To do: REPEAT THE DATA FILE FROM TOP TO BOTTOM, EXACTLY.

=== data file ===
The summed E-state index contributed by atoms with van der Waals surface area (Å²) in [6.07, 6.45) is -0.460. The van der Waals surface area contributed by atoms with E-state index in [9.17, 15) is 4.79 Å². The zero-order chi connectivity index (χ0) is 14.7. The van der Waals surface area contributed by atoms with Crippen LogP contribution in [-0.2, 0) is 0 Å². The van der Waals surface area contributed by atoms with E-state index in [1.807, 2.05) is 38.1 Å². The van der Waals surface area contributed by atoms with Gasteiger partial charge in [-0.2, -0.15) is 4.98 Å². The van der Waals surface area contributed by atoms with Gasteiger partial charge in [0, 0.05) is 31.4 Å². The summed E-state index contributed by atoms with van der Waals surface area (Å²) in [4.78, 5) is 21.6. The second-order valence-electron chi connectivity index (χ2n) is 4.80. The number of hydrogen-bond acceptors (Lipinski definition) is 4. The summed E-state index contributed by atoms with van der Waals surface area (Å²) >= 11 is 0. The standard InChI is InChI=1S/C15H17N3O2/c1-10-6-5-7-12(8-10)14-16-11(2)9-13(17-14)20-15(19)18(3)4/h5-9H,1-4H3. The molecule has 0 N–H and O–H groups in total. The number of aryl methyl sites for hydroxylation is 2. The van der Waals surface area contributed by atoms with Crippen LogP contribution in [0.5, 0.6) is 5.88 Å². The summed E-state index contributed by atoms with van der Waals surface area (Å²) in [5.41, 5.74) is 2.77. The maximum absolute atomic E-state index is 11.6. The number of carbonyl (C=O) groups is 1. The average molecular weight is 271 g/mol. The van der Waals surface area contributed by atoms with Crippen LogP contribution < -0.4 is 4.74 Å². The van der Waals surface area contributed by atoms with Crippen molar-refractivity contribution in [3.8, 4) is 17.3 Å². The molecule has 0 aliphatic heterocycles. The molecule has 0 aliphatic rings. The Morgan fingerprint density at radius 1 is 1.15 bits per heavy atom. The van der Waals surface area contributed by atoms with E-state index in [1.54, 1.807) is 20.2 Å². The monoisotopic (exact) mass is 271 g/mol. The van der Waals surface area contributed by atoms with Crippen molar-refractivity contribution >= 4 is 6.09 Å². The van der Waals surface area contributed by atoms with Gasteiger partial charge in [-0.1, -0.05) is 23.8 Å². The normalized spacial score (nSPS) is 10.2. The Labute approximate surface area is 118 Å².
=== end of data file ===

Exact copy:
The summed E-state index contributed by atoms with van der Waals surface area (Å²) in [6.07, 6.45) is -0.460. The van der Waals surface area contributed by atoms with E-state index in [9.17, 15) is 4.79 Å². The zero-order chi connectivity index (χ0) is 14.7. The van der Waals surface area contributed by atoms with Crippen LogP contribution in [-0.2, 0) is 0 Å². The van der Waals surface area contributed by atoms with E-state index in [1.807, 2.05) is 38.1 Å². The van der Waals surface area contributed by atoms with Gasteiger partial charge in [-0.2, -0.15) is 4.98 Å². The van der Waals surface area contributed by atoms with Gasteiger partial charge in [0, 0.05) is 31.4 Å². The summed E-state index contributed by atoms with van der Waals surface area (Å²) in [4.78, 5) is 21.6. The second-order valence-electron chi connectivity index (χ2n) is 4.80. The number of hydrogen-bond acceptors (Lipinski definition) is 4. The summed E-state index contributed by atoms with van der Waals surface area (Å²) >= 11 is 0. The standard InChI is InChI=1S/C15H17N3O2/c1-10-6-5-7-12(8-10)14-16-11(2)9-13(17-14)20-15(19)18(3)4/h5-9H,1-4H3. The molecule has 0 N–H and O–H groups in total. The number of aryl methyl sites for hydroxylation is 2. The van der Waals surface area contributed by atoms with Crippen LogP contribution in [0.5, 0.6) is 5.88 Å². The summed E-state index contributed by atoms with van der Waals surface area (Å²) in [5.41, 5.74) is 2.77. The maximum absolute atomic E-state index is 11.6. The number of carbonyl (C=O) groups is 1. The average molecular weight is 271 g/mol. The van der Waals surface area contributed by atoms with Crippen LogP contribution < -0.4 is 4.74 Å². The van der Waals surface area contributed by atoms with Crippen molar-refractivity contribution in [3.8, 4) is 17.3 Å². The molecule has 0 aliphatic heterocycles. The molecule has 0 aliphatic rings. The Morgan fingerprint density at radius 1 is 1.15 bits per heavy atom. The van der Waals surface area contributed by atoms with E-state index in [1.54, 1.807) is 20.2 Å². The monoisotopic (exact) mass is 271 g/mol. The van der Waals surface area contributed by atoms with Crippen molar-refractivity contribution >= 4 is 6.09 Å². The van der Waals surface area contributed by atoms with Gasteiger partial charge in [-0.1, -0.05) is 23.8 Å². The normalized spacial score (nSPS) is 10.2. The Labute approximate surface area is 118 Å².